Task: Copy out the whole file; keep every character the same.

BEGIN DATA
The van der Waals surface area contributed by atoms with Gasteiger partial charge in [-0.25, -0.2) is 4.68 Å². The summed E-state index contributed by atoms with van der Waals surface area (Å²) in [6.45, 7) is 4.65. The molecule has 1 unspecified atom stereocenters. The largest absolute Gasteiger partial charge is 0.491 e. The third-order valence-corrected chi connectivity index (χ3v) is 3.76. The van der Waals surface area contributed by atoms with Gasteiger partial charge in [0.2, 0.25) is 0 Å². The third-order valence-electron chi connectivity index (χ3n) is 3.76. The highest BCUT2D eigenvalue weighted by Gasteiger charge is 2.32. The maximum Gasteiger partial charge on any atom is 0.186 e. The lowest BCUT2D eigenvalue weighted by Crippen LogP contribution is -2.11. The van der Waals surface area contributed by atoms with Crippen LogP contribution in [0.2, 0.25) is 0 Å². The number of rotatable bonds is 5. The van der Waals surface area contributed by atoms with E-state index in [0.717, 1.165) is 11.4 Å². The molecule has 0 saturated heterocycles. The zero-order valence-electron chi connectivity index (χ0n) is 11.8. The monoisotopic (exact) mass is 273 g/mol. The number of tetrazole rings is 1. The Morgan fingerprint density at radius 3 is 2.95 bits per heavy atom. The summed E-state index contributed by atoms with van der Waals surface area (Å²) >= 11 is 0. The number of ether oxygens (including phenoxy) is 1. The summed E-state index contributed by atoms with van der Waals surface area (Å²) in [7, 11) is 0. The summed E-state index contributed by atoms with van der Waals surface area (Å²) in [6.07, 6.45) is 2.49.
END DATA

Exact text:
The van der Waals surface area contributed by atoms with Gasteiger partial charge in [-0.25, -0.2) is 4.68 Å². The summed E-state index contributed by atoms with van der Waals surface area (Å²) in [6.45, 7) is 4.65. The molecule has 1 unspecified atom stereocenters. The largest absolute Gasteiger partial charge is 0.491 e. The third-order valence-corrected chi connectivity index (χ3v) is 3.76. The van der Waals surface area contributed by atoms with Gasteiger partial charge in [0.2, 0.25) is 0 Å². The third-order valence-electron chi connectivity index (χ3n) is 3.76. The highest BCUT2D eigenvalue weighted by Gasteiger charge is 2.32. The maximum Gasteiger partial charge on any atom is 0.186 e. The lowest BCUT2D eigenvalue weighted by Crippen LogP contribution is -2.11. The van der Waals surface area contributed by atoms with Crippen LogP contribution in [0.2, 0.25) is 0 Å². The number of rotatable bonds is 5. The van der Waals surface area contributed by atoms with E-state index in [0.717, 1.165) is 11.4 Å². The molecule has 0 saturated heterocycles. The zero-order valence-electron chi connectivity index (χ0n) is 11.8. The monoisotopic (exact) mass is 273 g/mol. The number of tetrazole rings is 1. The Morgan fingerprint density at radius 3 is 2.95 bits per heavy atom. The summed E-state index contributed by atoms with van der Waals surface area (Å²) >= 11 is 0. The number of ether oxygens (including phenoxy) is 1. The summed E-state index contributed by atoms with van der Waals surface area (Å²) in [7, 11) is 0. The summed E-state index contributed by atoms with van der Waals surface area (Å²) in [6.07, 6.45) is 2.49.